There was a storm brewing above day 6 of RBC Bluesfest but no one was quite sure when it would hit. Literally. Oh, and metaphorically with Lynyrd Skynyrd and the current climate around the Confederate Flag just begging someone to bring one out and test how security would respond. But let’s stick to the music, as there were some gems on this day.
It seems that Dan Boeckner can do no wrong. Whether it was with Wolf Parade or Handsome Furs, he has a skill for making catchy indie rock/indie pop songs that capture something special. It’s with his new band, Operators, that he was able to rock RBC Bluesfest this year and while the set was short, it was sweet. The enthusiastic set won the crowd over with some songs that they had never played before (such as “Enemy”) and the charisma of keyboardist Devojka was impossible to ignore.
The irony of the clouds opening up above Future Islands as they sang a song about how “seasons change” was not lost on me. The hypnotic, sometimes-comical, sometimes-psychotic movements of their lead singer Samuel T. Herring almost seemed to beckon the storm from above like a tight-pantsed Neptune. When all was said and done, Baltimore’s Future Islands delivered the set of the festival. Jumping up and down in the rain to songs like “Spirit” and “Seasons” was a magical moment.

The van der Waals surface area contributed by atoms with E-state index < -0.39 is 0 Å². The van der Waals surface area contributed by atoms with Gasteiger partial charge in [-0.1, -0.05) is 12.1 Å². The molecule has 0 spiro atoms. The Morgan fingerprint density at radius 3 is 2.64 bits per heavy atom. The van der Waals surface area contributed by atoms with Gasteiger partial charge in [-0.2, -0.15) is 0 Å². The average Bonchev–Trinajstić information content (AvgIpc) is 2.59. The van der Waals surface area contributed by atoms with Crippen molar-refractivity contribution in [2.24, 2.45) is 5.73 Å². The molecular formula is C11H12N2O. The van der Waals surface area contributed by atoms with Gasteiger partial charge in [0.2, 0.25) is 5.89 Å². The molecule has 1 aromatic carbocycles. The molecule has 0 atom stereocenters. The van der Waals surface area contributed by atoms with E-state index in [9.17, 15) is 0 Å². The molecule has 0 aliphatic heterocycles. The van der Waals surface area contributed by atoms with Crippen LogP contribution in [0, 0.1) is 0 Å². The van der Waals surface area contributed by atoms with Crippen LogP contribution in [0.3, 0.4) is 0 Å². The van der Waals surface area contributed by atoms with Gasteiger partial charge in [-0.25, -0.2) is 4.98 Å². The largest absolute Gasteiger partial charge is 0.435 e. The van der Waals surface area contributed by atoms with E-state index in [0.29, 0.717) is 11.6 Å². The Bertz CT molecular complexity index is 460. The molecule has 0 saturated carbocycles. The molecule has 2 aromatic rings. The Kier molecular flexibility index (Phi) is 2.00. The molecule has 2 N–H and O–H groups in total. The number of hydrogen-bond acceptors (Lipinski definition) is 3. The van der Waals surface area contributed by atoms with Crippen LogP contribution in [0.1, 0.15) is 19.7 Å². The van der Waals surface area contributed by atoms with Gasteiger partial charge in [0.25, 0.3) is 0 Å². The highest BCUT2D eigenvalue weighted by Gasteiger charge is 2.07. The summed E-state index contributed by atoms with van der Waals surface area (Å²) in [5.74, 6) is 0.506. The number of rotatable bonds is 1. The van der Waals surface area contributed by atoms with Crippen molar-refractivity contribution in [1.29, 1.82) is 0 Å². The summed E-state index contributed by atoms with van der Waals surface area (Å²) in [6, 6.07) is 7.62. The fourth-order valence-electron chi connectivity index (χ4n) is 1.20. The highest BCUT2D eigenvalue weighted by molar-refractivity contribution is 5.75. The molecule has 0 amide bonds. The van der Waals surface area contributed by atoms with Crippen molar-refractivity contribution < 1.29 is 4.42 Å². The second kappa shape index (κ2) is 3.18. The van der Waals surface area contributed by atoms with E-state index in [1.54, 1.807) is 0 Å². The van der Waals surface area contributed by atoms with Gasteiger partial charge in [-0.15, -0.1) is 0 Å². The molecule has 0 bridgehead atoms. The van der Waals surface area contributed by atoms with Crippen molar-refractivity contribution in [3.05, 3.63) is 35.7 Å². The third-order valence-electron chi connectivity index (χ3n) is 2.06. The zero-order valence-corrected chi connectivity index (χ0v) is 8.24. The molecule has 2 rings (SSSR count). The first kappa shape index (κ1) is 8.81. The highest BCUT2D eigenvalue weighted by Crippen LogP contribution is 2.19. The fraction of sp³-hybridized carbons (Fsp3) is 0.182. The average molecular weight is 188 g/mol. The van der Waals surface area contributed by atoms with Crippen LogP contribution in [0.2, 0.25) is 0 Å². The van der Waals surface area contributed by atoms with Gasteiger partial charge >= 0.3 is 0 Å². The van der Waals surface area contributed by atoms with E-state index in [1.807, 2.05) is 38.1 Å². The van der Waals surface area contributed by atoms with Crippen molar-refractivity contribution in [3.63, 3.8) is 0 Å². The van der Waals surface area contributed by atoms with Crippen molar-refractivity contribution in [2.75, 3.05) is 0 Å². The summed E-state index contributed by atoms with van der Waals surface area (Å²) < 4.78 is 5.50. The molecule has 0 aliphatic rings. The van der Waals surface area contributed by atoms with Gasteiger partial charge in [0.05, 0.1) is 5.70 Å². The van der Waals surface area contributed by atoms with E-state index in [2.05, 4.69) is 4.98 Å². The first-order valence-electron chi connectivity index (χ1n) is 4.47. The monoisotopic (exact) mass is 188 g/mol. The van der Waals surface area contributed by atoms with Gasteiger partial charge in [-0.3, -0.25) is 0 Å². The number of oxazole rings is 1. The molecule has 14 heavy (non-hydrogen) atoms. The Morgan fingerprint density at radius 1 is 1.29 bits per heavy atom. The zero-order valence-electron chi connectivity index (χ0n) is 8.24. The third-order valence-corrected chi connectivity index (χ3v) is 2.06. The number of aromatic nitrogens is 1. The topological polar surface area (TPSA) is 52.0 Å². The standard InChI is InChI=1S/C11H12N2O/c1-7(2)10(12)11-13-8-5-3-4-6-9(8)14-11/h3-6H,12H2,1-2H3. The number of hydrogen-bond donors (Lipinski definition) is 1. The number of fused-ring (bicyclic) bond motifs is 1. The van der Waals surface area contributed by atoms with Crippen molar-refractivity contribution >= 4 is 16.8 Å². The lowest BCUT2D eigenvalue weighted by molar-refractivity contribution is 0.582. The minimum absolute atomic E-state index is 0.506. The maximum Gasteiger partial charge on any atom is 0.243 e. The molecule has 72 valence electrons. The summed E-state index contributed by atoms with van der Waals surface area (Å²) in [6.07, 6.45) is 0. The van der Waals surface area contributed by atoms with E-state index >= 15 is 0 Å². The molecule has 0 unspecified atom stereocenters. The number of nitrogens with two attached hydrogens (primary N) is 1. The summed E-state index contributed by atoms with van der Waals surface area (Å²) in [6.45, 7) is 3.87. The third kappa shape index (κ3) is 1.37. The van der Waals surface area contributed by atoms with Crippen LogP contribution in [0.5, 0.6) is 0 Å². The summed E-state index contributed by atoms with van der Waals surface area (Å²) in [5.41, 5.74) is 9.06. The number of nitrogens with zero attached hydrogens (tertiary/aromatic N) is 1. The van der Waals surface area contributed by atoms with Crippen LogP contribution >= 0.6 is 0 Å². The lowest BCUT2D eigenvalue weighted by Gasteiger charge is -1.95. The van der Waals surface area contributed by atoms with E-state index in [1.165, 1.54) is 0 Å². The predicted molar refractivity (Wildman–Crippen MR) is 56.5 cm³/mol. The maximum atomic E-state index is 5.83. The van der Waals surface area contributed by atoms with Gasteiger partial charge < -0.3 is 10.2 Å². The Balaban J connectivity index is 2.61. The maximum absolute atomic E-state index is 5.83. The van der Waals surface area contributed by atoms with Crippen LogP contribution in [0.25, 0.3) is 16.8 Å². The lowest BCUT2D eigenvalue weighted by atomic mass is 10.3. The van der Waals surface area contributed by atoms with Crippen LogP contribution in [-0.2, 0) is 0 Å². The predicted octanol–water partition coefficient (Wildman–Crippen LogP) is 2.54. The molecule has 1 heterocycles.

My first and only real “blues” act of the festival, Melbourne’s Hamish Anderson rocked the Barney Danson Theatre for folks looking to dry off from the rain. The strength of his backing band and the solos that seemed to perfectly augment every song, proves that he’s a force to be reckoned with.
Edward Sharpe and his band of misfits came out to a warm reception despite the surprisingly cold summer winds whipping past the Canadian Stage. While there have been many soundalike bands in the folk revival, and while nothing they’ve released tops their stunning debut Up From Below, seeing Alex Ebert in his element is a sight to behold. Whether he’s hopping through the crowd or belting out the lyrics to classics like “Home” or “40 Day Dream”, he’s a magnetic performer. Unfortunately, the yin to his yang, Jade, is no longer in the band and hearing the refrain “Home is wherever I’m with you” is oddly hollow. No one in the crowd seemed to mind though, the crowd was engaged both figuratively and literally as someone proposed to his girlfriend during the song.